Developments in Flexible Packaging – Part 02

photo courtesy Bemis Flexible Packaging

photo courtesy Bemis Flexible Packaging

In my previous article I promised that in this part we should take a look at the FPA Awards. But before we go there, I like to highlight one more flexible packaging outside of this competition. I talk about Reverse, a flexible packaging for wine, an elegant and innovative reinterpretation of the classic Bordeaux bottle.

Reverse wine pouch
According to design agency Reverse Innovation in Milan/Italy wine sold in pouches, a beverage carton or in a bag-in-box still are seen by the consumer as synonymous with poor quality.

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Personally I doubt that statement, but that’s beside the point. Fact is that we have seen high quality designs in bag-in-box for wine underlining the quality of the wine. And as for pouches, we should not forget that for wine the pouch is an on-the-go format, lightweight, easy to carry and dispose of.

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Has wine in beverage cartons a cheap image, wine in an original glass bottle often represents snobbism, which might tick off the consumer.
I wrote about consumer attitude to wine packaging in my previous article “Wine In Portable, Single-Serve Packaging”. So there is no need to repeat it here.

Anyway in partnership with winemaker Adriano Gigante, Reverse Innovation decided to “revolutionise” the wine pouch, baptising its design “Wine Pouch (R)evolution”.

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The result is a graphic and structured flexible pouch that intends to reinterpret the classic Bordeaux bottle. The rigid paper structure surrounding the glossy black pouch defines its sophisticated shape and guarantees that it can stand upright on its own. The graphic design and fine detailing plays a crucial role in supporting the high quality positioning of the wine. The contours of the bottle shape are emphasized with gold foil while the terroir of the wine is retold through the use of blind embossing and UV varnish to reproduce the specific shape of the vine leaf which is characteristic of the area.

It’s time to have a look at the FPA Awards.

Campbell’s Soup Ready Meals

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The Campbell Ready Meals packaging is a self-venting retort pouch for portable meals that looks and functions like a bowl. It’s said to be the first of its kind, is BPA-free, microwavable, while no refrigeration is needed. The easy-open tear creates an instant bowl, so that consumers can eat right out of the pouch. The microwave-friendly design includes cool touch zones, Magic Steam technology and controlled venting to eliminate hot or cold spots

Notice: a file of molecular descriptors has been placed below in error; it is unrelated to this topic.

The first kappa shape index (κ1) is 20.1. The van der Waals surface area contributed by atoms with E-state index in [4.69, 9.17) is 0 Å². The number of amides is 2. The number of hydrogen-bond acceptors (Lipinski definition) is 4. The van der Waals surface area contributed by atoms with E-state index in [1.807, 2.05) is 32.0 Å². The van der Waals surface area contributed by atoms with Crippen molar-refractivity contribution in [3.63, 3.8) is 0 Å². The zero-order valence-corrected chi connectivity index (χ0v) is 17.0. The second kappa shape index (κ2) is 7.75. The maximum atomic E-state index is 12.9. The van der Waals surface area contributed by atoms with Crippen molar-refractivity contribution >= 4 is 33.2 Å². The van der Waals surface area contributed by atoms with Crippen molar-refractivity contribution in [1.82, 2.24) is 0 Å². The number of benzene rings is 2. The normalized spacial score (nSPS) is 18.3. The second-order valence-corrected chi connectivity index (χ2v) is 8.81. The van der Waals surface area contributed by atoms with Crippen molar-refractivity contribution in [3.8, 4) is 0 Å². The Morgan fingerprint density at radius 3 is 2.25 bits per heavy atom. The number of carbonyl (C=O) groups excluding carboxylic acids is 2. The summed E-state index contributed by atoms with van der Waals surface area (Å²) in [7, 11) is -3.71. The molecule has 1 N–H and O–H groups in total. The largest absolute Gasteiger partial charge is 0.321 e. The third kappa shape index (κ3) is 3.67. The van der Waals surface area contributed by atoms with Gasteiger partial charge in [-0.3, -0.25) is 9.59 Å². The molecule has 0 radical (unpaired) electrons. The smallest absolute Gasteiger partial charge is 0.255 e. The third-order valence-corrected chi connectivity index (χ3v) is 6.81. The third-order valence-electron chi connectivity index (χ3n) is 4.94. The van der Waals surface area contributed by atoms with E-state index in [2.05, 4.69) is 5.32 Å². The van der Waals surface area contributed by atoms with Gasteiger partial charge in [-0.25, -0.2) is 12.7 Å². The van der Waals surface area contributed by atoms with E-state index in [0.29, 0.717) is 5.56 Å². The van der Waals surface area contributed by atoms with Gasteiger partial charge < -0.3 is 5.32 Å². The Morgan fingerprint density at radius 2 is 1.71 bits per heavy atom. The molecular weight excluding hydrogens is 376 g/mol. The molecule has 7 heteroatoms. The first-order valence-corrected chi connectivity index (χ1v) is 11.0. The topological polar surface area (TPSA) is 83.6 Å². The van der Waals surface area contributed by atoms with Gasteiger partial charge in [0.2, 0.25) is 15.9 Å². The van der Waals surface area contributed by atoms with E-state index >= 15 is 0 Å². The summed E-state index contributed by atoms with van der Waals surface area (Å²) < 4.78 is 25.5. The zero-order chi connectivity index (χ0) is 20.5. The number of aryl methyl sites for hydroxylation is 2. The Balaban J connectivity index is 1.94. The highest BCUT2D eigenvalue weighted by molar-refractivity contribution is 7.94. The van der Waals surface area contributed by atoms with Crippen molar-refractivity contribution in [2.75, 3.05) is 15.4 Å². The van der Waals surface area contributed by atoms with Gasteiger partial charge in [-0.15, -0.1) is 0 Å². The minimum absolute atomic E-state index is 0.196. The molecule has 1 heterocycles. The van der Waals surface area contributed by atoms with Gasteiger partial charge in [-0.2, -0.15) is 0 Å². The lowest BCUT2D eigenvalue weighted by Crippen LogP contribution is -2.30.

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Bemis Flexible Packaging, the supplier of the stand-up pouch, states that it’s FDA-compliant at temperatures to 275⁰F (135⁰C). The high-performance clear barrier lamination incorporates PET, nylon, and PP sealant. The reverse-printed 48-ga OPET gets a retort-grade transparent barrier coating.
The robust, stiff, resilient structure allows the pouch to stand reliably and function as a bowl while delivering a 12-month shelf life. The transparent Doy-style bottom gusset allow the consumer to see the meal variety before purchasing.

The stand-up pouch is gravure printed in eight colours and features specially engineered sealants and inks, which resist the heat and abuse of the retort process to deliver an ultra-strong flexible pouch with vibrant graphics.
In addition to the controlled venting, so consumers don’t need to open the pouch before microwaving, the pouch includes cool touch zones that are clearly identified on both the front and back. With these cool touch zones the consumer can safely grab the pouch when it’s time to remove it from the microwave to tear it open.

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Also called out on the lower right front is the Quick Steaming Technology that allows the pouch to act as a miniature pressure cooker, quickly and evenly heating the contents. Carefully positioned vents in the film release steam, thus eliminating hot or cold spots for perfectly prepared meals. The quick, even heating maintains the optimal texture, flavour, and quality of the food and avoids overheating.

Although neither a stand-up pouch transforming into a bowl, nor the retortability of a stand-up pouch is new, the actual design can be seen as a convenient alternative to shelf-stable meals in metal cans, glass jars, or trays with flexible film lidding.